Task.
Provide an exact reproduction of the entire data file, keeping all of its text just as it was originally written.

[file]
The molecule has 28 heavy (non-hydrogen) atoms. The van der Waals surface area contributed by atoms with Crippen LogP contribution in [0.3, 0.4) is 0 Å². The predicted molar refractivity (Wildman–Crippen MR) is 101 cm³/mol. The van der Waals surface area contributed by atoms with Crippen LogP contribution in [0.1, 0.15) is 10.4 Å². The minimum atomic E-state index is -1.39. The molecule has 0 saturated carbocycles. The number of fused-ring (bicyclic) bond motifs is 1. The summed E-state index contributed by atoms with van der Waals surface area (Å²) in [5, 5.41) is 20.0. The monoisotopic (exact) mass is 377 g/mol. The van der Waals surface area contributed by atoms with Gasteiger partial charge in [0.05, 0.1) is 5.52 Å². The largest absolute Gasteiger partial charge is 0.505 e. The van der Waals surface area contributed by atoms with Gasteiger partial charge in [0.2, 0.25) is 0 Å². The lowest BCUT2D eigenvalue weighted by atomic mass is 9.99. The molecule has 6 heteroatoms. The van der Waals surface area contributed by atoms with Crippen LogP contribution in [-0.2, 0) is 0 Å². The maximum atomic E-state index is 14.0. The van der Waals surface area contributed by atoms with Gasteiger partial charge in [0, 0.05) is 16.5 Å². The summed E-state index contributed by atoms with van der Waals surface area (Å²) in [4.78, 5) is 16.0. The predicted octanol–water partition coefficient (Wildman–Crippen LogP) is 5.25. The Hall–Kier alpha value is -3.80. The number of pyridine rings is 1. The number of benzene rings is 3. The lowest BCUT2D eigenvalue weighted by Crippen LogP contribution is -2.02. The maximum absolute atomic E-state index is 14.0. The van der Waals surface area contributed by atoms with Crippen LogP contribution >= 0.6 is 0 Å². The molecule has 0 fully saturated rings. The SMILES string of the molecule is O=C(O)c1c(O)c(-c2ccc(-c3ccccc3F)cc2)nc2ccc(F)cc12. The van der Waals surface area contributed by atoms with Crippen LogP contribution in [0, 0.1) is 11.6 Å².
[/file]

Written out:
The molecule has 28 heavy (non-hydrogen) atoms. The van der Waals surface area contributed by atoms with Crippen LogP contribution in [0.3, 0.4) is 0 Å². The predicted molar refractivity (Wildman–Crippen MR) is 101 cm³/mol. The van der Waals surface area contributed by atoms with Crippen LogP contribution in [0.1, 0.15) is 10.4 Å². The minimum atomic E-state index is -1.39. The molecule has 0 saturated carbocycles. The number of fused-ring (bicyclic) bond motifs is 1. The summed E-state index contributed by atoms with van der Waals surface area (Å²) in [5, 5.41) is 20.0. The monoisotopic (exact) mass is 377 g/mol. The van der Waals surface area contributed by atoms with Gasteiger partial charge in [0.05, 0.1) is 5.52 Å². The largest absolute Gasteiger partial charge is 0.505 e. The van der Waals surface area contributed by atoms with Gasteiger partial charge in [0.2, 0.25) is 0 Å². The lowest BCUT2D eigenvalue weighted by atomic mass is 9.99. The molecule has 6 heteroatoms. The van der Waals surface area contributed by atoms with Crippen LogP contribution in [-0.2, 0) is 0 Å². The maximum atomic E-state index is 14.0. The van der Waals surface area contributed by atoms with Gasteiger partial charge in [0, 0.05) is 16.5 Å². The summed E-state index contributed by atoms with van der Waals surface area (Å²) in [4.78, 5) is 16.0. The predicted octanol–water partition coefficient (Wildman–Crippen LogP) is 5.25. The Hall–Kier alpha value is -3.80. The number of pyridine rings is 1. The number of benzene rings is 3. The lowest BCUT2D eigenvalue weighted by Crippen LogP contribution is -2.02. The maximum absolute atomic E-state index is 14.0. The van der Waals surface area contributed by atoms with Crippen LogP contribution >= 0.6 is 0 Å². The molecule has 0 fully saturated rings. The SMILES string of the molecule is O=C(O)c1c(O)c(-c2ccc(-c3ccccc3F)cc2)nc2ccc(F)cc12. The van der Waals surface area contributed by atoms with Crippen LogP contribution in [0, 0.1) is 11.6 Å².